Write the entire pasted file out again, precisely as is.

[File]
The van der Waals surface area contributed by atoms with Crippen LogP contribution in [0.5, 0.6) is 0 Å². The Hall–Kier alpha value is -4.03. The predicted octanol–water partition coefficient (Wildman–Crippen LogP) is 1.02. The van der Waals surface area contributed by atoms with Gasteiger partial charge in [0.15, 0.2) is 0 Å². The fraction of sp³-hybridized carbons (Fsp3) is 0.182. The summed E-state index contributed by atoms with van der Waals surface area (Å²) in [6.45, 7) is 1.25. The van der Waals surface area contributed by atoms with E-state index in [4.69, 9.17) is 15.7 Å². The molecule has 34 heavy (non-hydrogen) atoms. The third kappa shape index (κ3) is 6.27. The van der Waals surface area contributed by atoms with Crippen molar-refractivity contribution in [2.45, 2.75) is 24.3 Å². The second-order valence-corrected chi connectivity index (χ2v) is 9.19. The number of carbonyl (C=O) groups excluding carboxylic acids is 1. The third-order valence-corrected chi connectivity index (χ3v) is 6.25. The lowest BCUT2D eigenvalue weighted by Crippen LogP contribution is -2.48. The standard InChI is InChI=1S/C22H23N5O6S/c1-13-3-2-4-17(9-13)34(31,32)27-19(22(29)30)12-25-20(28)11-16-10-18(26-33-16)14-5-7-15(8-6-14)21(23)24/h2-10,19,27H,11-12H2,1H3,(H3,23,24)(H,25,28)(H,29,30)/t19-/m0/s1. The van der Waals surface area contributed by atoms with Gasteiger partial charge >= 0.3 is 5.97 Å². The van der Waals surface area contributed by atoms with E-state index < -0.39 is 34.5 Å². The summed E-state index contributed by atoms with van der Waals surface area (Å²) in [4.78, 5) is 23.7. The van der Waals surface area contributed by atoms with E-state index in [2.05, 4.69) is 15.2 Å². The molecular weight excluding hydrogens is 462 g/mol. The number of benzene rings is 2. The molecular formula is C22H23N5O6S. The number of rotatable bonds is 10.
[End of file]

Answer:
The van der Waals surface area contributed by atoms with Crippen LogP contribution in [0.5, 0.6) is 0 Å². The Hall–Kier alpha value is -4.03. The predicted octanol–water partition coefficient (Wildman–Crippen LogP) is 1.02. The van der Waals surface area contributed by atoms with Gasteiger partial charge in [0.15, 0.2) is 0 Å². The fraction of sp³-hybridized carbons (Fsp3) is 0.182. The summed E-state index contributed by atoms with van der Waals surface area (Å²) in [6.45, 7) is 1.25. The van der Waals surface area contributed by atoms with E-state index in [4.69, 9.17) is 15.7 Å². The molecule has 34 heavy (non-hydrogen) atoms. The third kappa shape index (κ3) is 6.27. The van der Waals surface area contributed by atoms with Crippen molar-refractivity contribution in [2.45, 2.75) is 24.3 Å². The second-order valence-corrected chi connectivity index (χ2v) is 9.19. The number of carbonyl (C=O) groups excluding carboxylic acids is 1. The third-order valence-corrected chi connectivity index (χ3v) is 6.25. The lowest BCUT2D eigenvalue weighted by Crippen LogP contribution is -2.48. The standard InChI is InChI=1S/C22H23N5O6S/c1-13-3-2-4-17(9-13)34(31,32)27-19(22(29)30)12-25-20(28)11-16-10-18(26-33-16)14-5-7-15(8-6-14)21(23)24/h2-10,19,27H,11-12H2,1H3,(H3,23,24)(H,25,28)(H,29,30)/t19-/m0/s1. The van der Waals surface area contributed by atoms with Gasteiger partial charge >= 0.3 is 5.97 Å². The van der Waals surface area contributed by atoms with E-state index < -0.39 is 34.5 Å². The summed E-state index contributed by atoms with van der Waals surface area (Å²) in [4.78, 5) is 23.7. The van der Waals surface area contributed by atoms with E-state index in [2.05, 4.69) is 15.2 Å². The molecular weight excluding hydrogens is 462 g/mol. The number of benzene rings is 2. The molecular formula is C22H23N5O6S. The number of rotatable bonds is 10.